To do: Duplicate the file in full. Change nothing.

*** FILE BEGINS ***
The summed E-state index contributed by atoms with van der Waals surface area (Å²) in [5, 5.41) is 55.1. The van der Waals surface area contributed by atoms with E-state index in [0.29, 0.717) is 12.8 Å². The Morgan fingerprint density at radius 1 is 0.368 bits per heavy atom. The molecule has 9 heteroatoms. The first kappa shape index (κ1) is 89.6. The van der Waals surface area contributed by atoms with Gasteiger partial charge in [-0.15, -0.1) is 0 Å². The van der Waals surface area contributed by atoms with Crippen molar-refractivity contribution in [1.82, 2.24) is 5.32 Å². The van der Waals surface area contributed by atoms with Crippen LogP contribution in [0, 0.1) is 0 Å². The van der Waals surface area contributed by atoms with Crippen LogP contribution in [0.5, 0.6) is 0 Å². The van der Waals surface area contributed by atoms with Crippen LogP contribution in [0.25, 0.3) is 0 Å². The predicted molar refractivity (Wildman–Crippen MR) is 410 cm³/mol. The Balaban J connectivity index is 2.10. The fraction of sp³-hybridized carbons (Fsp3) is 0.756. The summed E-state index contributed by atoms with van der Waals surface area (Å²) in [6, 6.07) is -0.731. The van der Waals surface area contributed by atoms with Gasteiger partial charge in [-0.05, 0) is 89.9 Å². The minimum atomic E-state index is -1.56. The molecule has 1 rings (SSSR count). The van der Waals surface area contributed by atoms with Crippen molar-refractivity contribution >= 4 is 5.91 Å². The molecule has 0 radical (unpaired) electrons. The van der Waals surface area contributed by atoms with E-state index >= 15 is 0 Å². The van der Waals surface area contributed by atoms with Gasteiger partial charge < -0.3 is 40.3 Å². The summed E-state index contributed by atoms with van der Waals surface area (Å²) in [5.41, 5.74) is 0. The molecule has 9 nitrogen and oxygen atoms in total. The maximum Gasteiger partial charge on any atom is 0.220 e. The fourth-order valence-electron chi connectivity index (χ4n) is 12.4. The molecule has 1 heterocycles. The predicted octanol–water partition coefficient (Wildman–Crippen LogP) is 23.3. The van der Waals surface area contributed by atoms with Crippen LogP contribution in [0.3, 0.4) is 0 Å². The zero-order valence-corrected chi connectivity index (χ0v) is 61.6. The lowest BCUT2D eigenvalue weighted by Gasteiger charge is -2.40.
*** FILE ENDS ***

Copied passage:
The summed E-state index contributed by atoms with van der Waals surface area (Å²) in [5, 5.41) is 55.1. The van der Waals surface area contributed by atoms with E-state index in [0.29, 0.717) is 12.8 Å². The Morgan fingerprint density at radius 1 is 0.368 bits per heavy atom. The molecule has 9 heteroatoms. The first kappa shape index (κ1) is 89.6. The van der Waals surface area contributed by atoms with Gasteiger partial charge in [-0.15, -0.1) is 0 Å². The van der Waals surface area contributed by atoms with Crippen molar-refractivity contribution in [1.82, 2.24) is 5.32 Å². The van der Waals surface area contributed by atoms with Crippen LogP contribution in [0, 0.1) is 0 Å². The van der Waals surface area contributed by atoms with Crippen LogP contribution in [0.5, 0.6) is 0 Å². The van der Waals surface area contributed by atoms with Crippen LogP contribution in [0.25, 0.3) is 0 Å². The predicted molar refractivity (Wildman–Crippen MR) is 410 cm³/mol. The Balaban J connectivity index is 2.10. The fraction of sp³-hybridized carbons (Fsp3) is 0.756. The summed E-state index contributed by atoms with van der Waals surface area (Å²) in [6, 6.07) is -0.731. The van der Waals surface area contributed by atoms with Gasteiger partial charge in [-0.05, 0) is 89.9 Å². The minimum atomic E-state index is -1.56. The molecule has 1 rings (SSSR count). The van der Waals surface area contributed by atoms with Crippen molar-refractivity contribution >= 4 is 5.91 Å². The molecule has 0 radical (unpaired) electrons. The van der Waals surface area contributed by atoms with E-state index >= 15 is 0 Å². The van der Waals surface area contributed by atoms with Gasteiger partial charge < -0.3 is 40.3 Å². The summed E-state index contributed by atoms with van der Waals surface area (Å²) in [5.41, 5.74) is 0. The molecule has 9 nitrogen and oxygen atoms in total. The maximum Gasteiger partial charge on any atom is 0.220 e. The fourth-order valence-electron chi connectivity index (χ4n) is 12.4. The molecule has 1 heterocycles. The predicted octanol–water partition coefficient (Wildman–Crippen LogP) is 23.3. The van der Waals surface area contributed by atoms with Crippen LogP contribution in [0.3, 0.4) is 0 Å². The zero-order valence-corrected chi connectivity index (χ0v) is 61.6. The lowest BCUT2D eigenvalue weighted by Gasteiger charge is -2.40.